I'm off to the SOA World Conference to be held in San Jose next week, Wednesday through Friday. It's co-located with the Cloud Computing Expo. Thus, I'm getting the question: Where is the intersection of cloud computing and SOA?
While you can certainly leverage a cloud without practicing SOA, the real value of cloud computing is the ability to identify services, data, and processes that can exist outside of the firewall, in SEDC (somebody else's datacenter). Those that attempt to toss things to clouds without some architectural forethought will find that cloud computing won't provide the value. Indeed, it could knock you back a few steps when considering the risks and cost of migration.
Indeed, one can consider cloud computing the extension of SOA out to cloud-delivered resources, such as storage as a service, data as a service, platform as a service -- you get the idea (See Figure 1). The trick is to determine which services, information, and processes are good candidates to reside in the clouds, as well as which cloud services should be abstracted within the existing or emerging SOA.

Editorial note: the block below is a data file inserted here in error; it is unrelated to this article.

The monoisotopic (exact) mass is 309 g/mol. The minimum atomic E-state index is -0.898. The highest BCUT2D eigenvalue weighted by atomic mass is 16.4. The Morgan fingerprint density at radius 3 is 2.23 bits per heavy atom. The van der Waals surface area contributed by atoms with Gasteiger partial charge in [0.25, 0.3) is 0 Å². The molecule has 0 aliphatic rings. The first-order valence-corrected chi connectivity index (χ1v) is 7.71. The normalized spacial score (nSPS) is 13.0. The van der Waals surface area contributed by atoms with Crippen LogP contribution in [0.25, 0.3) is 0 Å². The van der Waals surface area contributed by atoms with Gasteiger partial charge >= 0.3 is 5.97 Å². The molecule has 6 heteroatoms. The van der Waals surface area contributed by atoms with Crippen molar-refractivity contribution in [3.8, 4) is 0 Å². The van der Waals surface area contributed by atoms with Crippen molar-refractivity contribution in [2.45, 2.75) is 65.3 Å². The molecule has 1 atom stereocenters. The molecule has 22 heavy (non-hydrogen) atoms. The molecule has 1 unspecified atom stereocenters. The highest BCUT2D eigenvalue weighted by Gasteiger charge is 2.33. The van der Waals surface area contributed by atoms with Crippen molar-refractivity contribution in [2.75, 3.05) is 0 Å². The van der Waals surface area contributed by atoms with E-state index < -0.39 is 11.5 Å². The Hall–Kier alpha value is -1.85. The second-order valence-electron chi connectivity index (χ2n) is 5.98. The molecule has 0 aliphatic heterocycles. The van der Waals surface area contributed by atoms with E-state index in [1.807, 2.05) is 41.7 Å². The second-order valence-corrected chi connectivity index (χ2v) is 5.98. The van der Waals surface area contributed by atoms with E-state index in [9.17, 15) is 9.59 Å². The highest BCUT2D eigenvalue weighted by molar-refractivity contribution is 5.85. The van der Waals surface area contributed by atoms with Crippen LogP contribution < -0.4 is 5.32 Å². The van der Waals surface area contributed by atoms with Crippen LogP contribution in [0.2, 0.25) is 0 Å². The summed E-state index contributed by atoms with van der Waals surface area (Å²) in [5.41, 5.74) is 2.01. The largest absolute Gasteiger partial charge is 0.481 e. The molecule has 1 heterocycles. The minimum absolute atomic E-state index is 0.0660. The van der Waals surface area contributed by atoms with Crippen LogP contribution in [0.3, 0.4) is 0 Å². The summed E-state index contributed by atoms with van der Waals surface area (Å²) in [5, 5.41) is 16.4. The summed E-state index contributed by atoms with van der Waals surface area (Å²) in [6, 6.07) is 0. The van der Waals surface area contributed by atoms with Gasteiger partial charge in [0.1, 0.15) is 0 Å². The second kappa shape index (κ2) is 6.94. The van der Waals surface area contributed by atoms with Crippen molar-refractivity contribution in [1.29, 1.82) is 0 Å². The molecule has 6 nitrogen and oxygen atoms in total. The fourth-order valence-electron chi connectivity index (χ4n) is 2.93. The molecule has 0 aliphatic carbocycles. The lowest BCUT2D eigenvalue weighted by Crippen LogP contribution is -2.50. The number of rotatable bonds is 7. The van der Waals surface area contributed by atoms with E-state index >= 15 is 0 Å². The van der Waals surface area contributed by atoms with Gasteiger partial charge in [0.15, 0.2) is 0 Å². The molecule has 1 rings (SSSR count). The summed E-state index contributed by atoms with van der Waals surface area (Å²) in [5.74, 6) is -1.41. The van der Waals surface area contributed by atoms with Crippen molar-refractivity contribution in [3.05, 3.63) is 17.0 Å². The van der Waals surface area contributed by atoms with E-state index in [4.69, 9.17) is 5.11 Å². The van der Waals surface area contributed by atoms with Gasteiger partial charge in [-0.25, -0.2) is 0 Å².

[ Read David Linthicum's early SOA predictions for 2009 ]
So, you can think of clouds as additional places to run things, simply put. The advantage is that you don't have to drag yet another software rich server into the datacenter and hire a few more people to maintain it.
While enterprise IT is understandably skittish about cloud computing, I think many of the cloud computing resources out there will actually provide better service than on-premise utilities once we've allowed cloud computing to settle in a bit more, including cost savings, efficiencies, and access to thousands of dynamic Web-delivered resources.
I think that the interest in cloud computing is also driving an interest in SOA, based on what I'm seeing not only as a mechanism to drive more reuse and agility, but the ability to figure out what should stay local and what should find a place in the clouds.
Good SOA leads to a good cloud computing strategy, which leads to reduced costs, enhanced agility, and more excitement around enterprise computing than we've seen in a while.